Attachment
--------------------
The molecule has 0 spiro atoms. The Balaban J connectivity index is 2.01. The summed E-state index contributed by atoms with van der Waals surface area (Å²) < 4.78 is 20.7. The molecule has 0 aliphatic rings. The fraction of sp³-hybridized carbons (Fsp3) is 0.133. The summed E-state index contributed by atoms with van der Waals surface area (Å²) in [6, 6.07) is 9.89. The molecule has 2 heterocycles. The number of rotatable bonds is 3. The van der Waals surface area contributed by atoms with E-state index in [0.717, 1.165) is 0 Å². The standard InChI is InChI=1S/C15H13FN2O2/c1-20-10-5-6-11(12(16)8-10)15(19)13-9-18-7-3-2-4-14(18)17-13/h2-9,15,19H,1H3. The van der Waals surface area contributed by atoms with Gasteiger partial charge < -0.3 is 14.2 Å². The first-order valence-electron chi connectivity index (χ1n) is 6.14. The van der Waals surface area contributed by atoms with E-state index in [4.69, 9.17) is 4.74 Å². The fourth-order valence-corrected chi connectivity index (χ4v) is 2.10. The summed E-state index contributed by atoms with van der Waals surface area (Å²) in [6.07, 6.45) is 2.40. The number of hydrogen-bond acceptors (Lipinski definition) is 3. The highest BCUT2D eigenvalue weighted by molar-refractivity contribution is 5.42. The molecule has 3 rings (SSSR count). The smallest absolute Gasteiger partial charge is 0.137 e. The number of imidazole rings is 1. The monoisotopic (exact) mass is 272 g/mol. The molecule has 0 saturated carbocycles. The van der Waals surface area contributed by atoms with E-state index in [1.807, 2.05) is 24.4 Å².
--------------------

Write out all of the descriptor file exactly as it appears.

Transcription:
The molecule has 0 spiro atoms. The Balaban J connectivity index is 2.01. The summed E-state index contributed by atoms with van der Waals surface area (Å²) < 4.78 is 20.7. The molecule has 0 aliphatic rings. The fraction of sp³-hybridized carbons (Fsp3) is 0.133. The summed E-state index contributed by atoms with van der Waals surface area (Å²) in [6, 6.07) is 9.89. The molecule has 2 heterocycles. The number of rotatable bonds is 3. The van der Waals surface area contributed by atoms with E-state index in [0.717, 1.165) is 0 Å². The standard InChI is InChI=1S/C15H13FN2O2/c1-20-10-5-6-11(12(16)8-10)15(19)13-9-18-7-3-2-4-14(18)17-13/h2-9,15,19H,1H3. The van der Waals surface area contributed by atoms with Gasteiger partial charge < -0.3 is 14.2 Å². The first-order valence-electron chi connectivity index (χ1n) is 6.14. The van der Waals surface area contributed by atoms with E-state index in [4.69, 9.17) is 4.74 Å². The fourth-order valence-corrected chi connectivity index (χ4v) is 2.10. The summed E-state index contributed by atoms with van der Waals surface area (Å²) in [6.07, 6.45) is 2.40. The number of hydrogen-bond acceptors (Lipinski definition) is 3. The highest BCUT2D eigenvalue weighted by molar-refractivity contribution is 5.42. The molecule has 3 rings (SSSR count). The smallest absolute Gasteiger partial charge is 0.137 e. The number of imidazole rings is 1. The monoisotopic (exact) mass is 272 g/mol. The molecule has 0 saturated carbocycles. The van der Waals surface area contributed by atoms with E-state index in [1.807, 2.05) is 24.4 Å².